In a series of university cyberattacks, Washington State comes out relatively unscathed.
Since the university first became aware of the attack on July 8, IT professionals at WSU have been visited by federal law enforcement, consulted with outside security organizations and analyzed intelligence from its forensic investigation.
"Fortunately, to date, there has been no indication that any personal information - such as Social Security numbers and banking information - has been lost. The forensic investigation has found no evidence that student or research data has been accessed," interim President Dan Bernardo said in a statement.
"But they did have illegal access to our email, which bothered us," he added.
Access to the university's directory was also discovered, but there was not evidence to suggest hackers accessed any information from email accounts.
Students, faculty and staff were advised to change their email passwords in order to protect against the threat.
Matt Skinner, WSU's associate vice president for finance and administration, also said the university planned and deployed a series of "tactical activities." The activities were designed to "disrupt and evict" the intruders as well as eliminate compromised communication channels while strengthening the university's security profile to detect and protect against future attacks, Skinner said.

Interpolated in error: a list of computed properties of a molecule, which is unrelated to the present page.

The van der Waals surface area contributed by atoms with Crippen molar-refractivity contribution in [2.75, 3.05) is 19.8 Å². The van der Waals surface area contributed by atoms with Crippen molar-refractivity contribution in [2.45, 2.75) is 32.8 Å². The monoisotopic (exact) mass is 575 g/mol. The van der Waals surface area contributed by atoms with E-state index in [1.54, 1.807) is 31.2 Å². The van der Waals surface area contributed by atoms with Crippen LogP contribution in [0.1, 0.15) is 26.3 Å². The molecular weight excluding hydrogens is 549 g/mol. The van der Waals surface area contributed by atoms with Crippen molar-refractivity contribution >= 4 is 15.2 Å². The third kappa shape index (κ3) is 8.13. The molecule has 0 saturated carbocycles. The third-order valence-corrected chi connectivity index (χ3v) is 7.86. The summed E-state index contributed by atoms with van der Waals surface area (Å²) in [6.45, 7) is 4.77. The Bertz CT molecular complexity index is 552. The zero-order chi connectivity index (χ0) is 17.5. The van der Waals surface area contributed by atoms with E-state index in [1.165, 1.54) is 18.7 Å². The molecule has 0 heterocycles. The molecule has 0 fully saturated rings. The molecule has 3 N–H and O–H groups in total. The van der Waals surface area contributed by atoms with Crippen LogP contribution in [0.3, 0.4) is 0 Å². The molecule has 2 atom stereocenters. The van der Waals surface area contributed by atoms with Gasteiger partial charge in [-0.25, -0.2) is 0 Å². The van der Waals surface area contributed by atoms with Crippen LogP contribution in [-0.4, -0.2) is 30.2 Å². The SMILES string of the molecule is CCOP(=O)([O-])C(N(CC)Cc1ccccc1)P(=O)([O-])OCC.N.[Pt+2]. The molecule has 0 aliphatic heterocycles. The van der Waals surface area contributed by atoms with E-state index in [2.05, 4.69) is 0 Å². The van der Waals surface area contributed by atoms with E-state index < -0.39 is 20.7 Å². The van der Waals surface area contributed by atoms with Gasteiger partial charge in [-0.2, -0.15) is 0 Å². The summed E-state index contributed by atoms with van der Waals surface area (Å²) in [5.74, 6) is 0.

Skinner said a new set of technology tools designed to detect and respond to threats in the system have so far proven effective.
He said the university will continue to make changes that will improve security. These include mandatory password resets and moving faculty and staff email services to a cloud-based service.
WSU is not alone in being victimized by hackers. Harvard, Penn State, UCLA and Rutgers have all faced recent cyberattacks, but it is unclear if the attacks are related.
"Several major, research-intensive universities across the country have been under cyberattack for the past several months," Bernardo said in his statement on the situation.
Skinner said the university is less interested in who is responsible for the act than how to keep information about its students, faculty, staff and administrators safe.
"As threats become more sophisticated, WSU must quickly adapt to stay ahead. The university has made significant investment to do so," Bernardo said.
©2015 the Moscow-Pullman Daily News (Moscow, Idaho) Distributed by Tribune Content Agency, LLC.